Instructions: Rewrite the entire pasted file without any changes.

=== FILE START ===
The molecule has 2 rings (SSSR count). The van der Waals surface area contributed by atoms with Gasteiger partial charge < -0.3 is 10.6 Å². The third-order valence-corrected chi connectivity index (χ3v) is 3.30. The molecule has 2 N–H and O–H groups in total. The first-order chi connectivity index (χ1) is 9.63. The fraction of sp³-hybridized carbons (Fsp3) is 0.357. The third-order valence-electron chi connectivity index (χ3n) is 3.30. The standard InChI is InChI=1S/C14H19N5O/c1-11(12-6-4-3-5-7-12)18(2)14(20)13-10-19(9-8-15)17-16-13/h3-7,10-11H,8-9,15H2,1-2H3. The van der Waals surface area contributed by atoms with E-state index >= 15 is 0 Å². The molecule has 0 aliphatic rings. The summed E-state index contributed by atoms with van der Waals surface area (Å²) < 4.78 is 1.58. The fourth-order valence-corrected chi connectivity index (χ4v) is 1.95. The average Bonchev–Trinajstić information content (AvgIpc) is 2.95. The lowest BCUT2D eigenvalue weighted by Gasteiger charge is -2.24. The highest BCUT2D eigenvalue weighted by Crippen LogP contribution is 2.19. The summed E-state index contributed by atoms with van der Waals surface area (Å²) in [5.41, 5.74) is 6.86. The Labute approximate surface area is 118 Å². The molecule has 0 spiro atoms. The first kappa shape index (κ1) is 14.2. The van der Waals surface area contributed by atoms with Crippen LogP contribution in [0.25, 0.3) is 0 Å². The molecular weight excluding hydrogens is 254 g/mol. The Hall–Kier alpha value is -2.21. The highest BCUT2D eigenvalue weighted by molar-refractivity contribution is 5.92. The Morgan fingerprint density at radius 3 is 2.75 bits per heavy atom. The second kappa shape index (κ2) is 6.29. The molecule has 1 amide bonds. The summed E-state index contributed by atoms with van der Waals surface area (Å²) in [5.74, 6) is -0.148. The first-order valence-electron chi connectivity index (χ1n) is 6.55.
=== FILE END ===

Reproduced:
The molecule has 2 rings (SSSR count). The van der Waals surface area contributed by atoms with Gasteiger partial charge < -0.3 is 10.6 Å². The third-order valence-corrected chi connectivity index (χ3v) is 3.30. The molecule has 2 N–H and O–H groups in total. The first-order chi connectivity index (χ1) is 9.63. The fraction of sp³-hybridized carbons (Fsp3) is 0.357. The third-order valence-electron chi connectivity index (χ3n) is 3.30. The standard InChI is InChI=1S/C14H19N5O/c1-11(12-6-4-3-5-7-12)18(2)14(20)13-10-19(9-8-15)17-16-13/h3-7,10-11H,8-9,15H2,1-2H3. The van der Waals surface area contributed by atoms with E-state index >= 15 is 0 Å². The molecule has 0 aliphatic rings. The summed E-state index contributed by atoms with van der Waals surface area (Å²) < 4.78 is 1.58. The fourth-order valence-corrected chi connectivity index (χ4v) is 1.95. The average Bonchev–Trinajstić information content (AvgIpc) is 2.95. The lowest BCUT2D eigenvalue weighted by Gasteiger charge is -2.24. The highest BCUT2D eigenvalue weighted by Crippen LogP contribution is 2.19. The summed E-state index contributed by atoms with van der Waals surface area (Å²) in [5.41, 5.74) is 6.86. The Labute approximate surface area is 118 Å². The molecule has 0 spiro atoms. The first kappa shape index (κ1) is 14.2. The van der Waals surface area contributed by atoms with Crippen LogP contribution in [0.25, 0.3) is 0 Å². The molecular weight excluding hydrogens is 254 g/mol. The Hall–Kier alpha value is -2.21. The highest BCUT2D eigenvalue weighted by molar-refractivity contribution is 5.92. The Morgan fingerprint density at radius 3 is 2.75 bits per heavy atom. The second kappa shape index (κ2) is 6.29. The molecule has 1 amide bonds. The summed E-state index contributed by atoms with van der Waals surface area (Å²) in [5.74, 6) is -0.148. The first-order valence-electron chi connectivity index (χ1n) is 6.55.